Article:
It’s hard to converse with people who mumble or whisper. There are two parts to a conversation: Speaking and listening. When we are having a conversation with God, listening is more important than speaking. Psalm 85:8 says, “I will listen to God the Lord. He has ordered peace for those who worship Him.” The nation of […]
After the men had gathered for their last supper together, Jesus made a shocking statement to his followers. In the light of who he was–mighty God, the Messiah, the Christ and Savior of the world–Jesus’s announcement is a total departure from the relationship mankind had previously experienced with God. He said, “Greater love has no one than this, that he lay down his life for his friends. I no longer call you servants, because a servant does not know his master’s business. Instead, I have called you friends, for everything that I learned from my Father I have made known to you” (John 15:13 and 15).
As we contemplate and meditate on this astonishing declaration, our hearts must swell with joy and acceptance of our new exalted position of Friends of God. This friendship must change us, however. We come to understand the depth of the riches of God and the depth of his love for all people, releasing us to love in a new way. Friendship has become a holy endeavor, initiated by God and perfected in His love and sacrifice.
With that in mind, as we approach people, there are some caution signs attached to friendship. Here are nine Don’t’s of developing a committed friendship.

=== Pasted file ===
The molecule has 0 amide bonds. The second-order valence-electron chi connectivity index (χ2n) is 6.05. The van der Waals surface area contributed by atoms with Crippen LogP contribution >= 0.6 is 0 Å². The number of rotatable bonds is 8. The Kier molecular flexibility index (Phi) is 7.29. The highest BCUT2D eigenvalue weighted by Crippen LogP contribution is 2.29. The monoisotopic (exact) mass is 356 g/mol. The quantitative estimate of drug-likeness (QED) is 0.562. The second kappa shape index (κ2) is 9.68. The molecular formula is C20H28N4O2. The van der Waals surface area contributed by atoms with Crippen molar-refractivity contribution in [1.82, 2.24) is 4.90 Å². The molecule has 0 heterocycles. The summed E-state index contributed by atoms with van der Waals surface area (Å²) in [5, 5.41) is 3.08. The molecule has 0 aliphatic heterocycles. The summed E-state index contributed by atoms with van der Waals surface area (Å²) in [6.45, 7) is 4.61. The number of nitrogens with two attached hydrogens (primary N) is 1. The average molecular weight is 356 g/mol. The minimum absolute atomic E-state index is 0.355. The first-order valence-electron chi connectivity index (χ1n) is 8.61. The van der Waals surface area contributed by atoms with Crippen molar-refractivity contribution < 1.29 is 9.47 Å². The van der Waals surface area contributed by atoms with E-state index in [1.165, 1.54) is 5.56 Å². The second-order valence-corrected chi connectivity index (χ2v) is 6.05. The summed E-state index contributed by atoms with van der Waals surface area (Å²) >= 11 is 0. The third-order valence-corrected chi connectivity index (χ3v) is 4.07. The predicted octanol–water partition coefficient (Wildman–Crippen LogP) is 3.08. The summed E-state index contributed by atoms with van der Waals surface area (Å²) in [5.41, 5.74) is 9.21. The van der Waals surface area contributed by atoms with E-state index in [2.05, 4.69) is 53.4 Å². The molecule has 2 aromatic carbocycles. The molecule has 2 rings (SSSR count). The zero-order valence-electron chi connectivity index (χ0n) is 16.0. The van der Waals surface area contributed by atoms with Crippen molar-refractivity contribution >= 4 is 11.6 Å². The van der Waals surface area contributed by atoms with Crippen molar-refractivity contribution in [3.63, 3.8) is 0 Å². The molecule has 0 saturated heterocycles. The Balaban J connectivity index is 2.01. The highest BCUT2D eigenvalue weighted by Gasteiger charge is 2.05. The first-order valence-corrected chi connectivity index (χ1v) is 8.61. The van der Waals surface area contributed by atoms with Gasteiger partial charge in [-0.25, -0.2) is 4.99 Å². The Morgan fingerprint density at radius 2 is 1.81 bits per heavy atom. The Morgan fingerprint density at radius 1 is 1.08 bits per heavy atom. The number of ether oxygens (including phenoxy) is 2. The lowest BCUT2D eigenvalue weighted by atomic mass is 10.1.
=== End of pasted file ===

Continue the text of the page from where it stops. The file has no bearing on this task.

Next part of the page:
1. Don’t wait for others to reach out to you. Our lives must be an extension of God’s heart that is always ready to receive the broken-hearted, the lovely and the ugly alike.
2. Don’t share just facts with your friends. Share feelings. Let people know YOUR joys and sorrows. Your hurts and misgivings.
3. Don’t expect everyone to like you. I learned that people either love me or hate me. There is no in-between. This became a valuable lesson in maturity. I’m no longer hurt by folks who don’t know me but who reject me. It’s a fact of my life. And harshly speaking, it is a fact of your life. Not everyone wants to be friends with us.
4. Don’t expect your friend’s friend to be your friend.
5. Don’t be quick to voice your own opinions. Some–perhaps many–things are best left unsaid.
6. Don’t harbor unforgiveness or bitterness over offenses. Peel away the hurt of a careless remark. Stomp until dead the pains of neglect that come into every friendship.
7. Don’t share negative information about others.
8. Don’t expect a friend to be your source for love, significance or security. Only God can give you that.
9. Don’t let a friend take the place of the Lord.
In dealing with persons who are mentally challenged, it is vital to understand that they often do not have the cognitive ability to understand the fine nuances of friendship. This means that certain boundaries may be necessary for you to set. In the opposite direction, you may experience that their responses to your friendship overtures may be overlooked. Friendship with a person with special needs is a great privilege and joy. Their friendships are worth taking the time and energy to develop.